Jessica Deutsch

The motivation behind my work is to find the light and relevant holiness in this world. Primarily, I’m a visual artist, however, this is not to say that my work is limited to paper and pen. While I’m working on a piece in my studio, I’m almost always simultaneously dreaming up a vision for community and sustainable, affordable, impactful, Judaism. The propositions that Rabbi Sid explores in his thesis on what Jewish communities should shift their focus on that best align with my work currently are: chochma (Jewish wisdom), kehillah (community) and kedusha (holiness).

My attempt to make Jewish wisdom accessible is primarily channeled through my illustration work. Over the past four years I have been working on my first sefer, a Pirkei Avot graphic novel (available in spring 2017). Each teaching of the six chapters is written in a playful tone and is illuminated with whimsical drawings. This book has the potential for children and adults to study Mishna, possibly for the first time, through a telling that is welcoming to all levels of Jewish learning. The characters vary in appearance, allowing each reader to find themselves in the teachings. My dreams for this sefer are to reach supplementary Jewish education programs and to inspire the next generation of Jewish makers and shakers to confidently pursue creative careers which will allow them to enrich Jewish culture. I have blueprints for several other book projects that I hope children will find to be fun and deeply informative. I hope that parents will find the books not only affordable but also a form of sustainable holiness for their children.

In my work that veers more towards fine art illustration, I strive to challenge what Jewish symbols and expressions can be. I believe that Jewish wisdom is alive, so it can grow, maybe even have a sense of humor, and surprise us. I believe that the meaning of the teaching that the Torah is not in the heavens, rather on this earth, is that the Torah is here for us to explore, love and challenge. It is another way to say that each person can feel a sense of ownership with our tradition. Rabbi Sid explains that Jewish culture needs to be on par with the culture we are surrounded by. Each time I begin a new work, I remind myself that besides creating Jewish art, I must also strive to produce art that will appeal to viewers beyond my Jewish audience. Exclusively relying on traditional Jewish symbols in art is not enough to capture such broader interest from the public. Especially in cities, where we are bombarded with advertisements, technology and a fast paced culture, Jewish art needs to be able to compete for the attention of viewers.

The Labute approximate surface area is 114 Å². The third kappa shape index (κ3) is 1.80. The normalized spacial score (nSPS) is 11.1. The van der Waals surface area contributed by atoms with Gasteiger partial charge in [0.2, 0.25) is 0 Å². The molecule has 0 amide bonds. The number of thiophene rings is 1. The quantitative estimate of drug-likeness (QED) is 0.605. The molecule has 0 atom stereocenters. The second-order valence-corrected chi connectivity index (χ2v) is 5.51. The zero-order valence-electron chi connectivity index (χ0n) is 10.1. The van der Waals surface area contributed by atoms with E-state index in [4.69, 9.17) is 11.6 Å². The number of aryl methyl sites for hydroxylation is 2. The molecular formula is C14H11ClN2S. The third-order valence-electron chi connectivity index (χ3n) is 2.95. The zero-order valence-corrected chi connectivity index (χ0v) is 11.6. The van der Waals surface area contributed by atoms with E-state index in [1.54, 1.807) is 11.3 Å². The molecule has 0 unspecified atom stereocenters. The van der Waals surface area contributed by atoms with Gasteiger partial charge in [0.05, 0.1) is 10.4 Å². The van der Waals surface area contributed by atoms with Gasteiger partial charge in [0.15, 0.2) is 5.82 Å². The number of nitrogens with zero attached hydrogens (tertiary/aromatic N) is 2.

Over the past year, I have joined forces with two JTS students to create a spirited traditional egalitarian minyan in my home. We call it Shira b’dira, (loosely translates to “song in the home”) a play on the Israeli phrase Shira v’birah (loosely translates as “song and beer”). We are trying to create a minyan that allows folks in the neighborhood to connect with others who long to linger in the songs of kabbalat shabbat. Another goal is to play with what an inspiring synagogue space can look like.

During the week, my studio space sprawls through the living room area in my apartment and once a month, on Friday afternoon, all materials are pushed aside to make room for our minyan. Our eastern wall is covered with my sketches and sprinkles of traditional Judaica, while the other walls feature my completed artworks. Creating community in a space covered in Jewish-inspired art allows for attendees to engage easily in conversation about the work. I also believe that those who are less moved by song are given the option to enjoy & explore the visuals around them and still feel that they are experiencing something authentically spiritual and Jewish. After each service, we have a vegetarian potluck, and anywhere from twenty to thirty people will stay for the entire evening or make an appearance. A plan to host creative Jewish classes and experiment what a yeshiva can be, are also in the works.


Jessica Deutsch is a New York based artist who has taught at the New Shul, facilitated workshops as the 2D artist in residence at the Brandeis Collegiate Institute and completed a residency and volunteered with Art Kibbutz. Her work seeks to explore the intersections of Jewish spirituality and contemporary city life.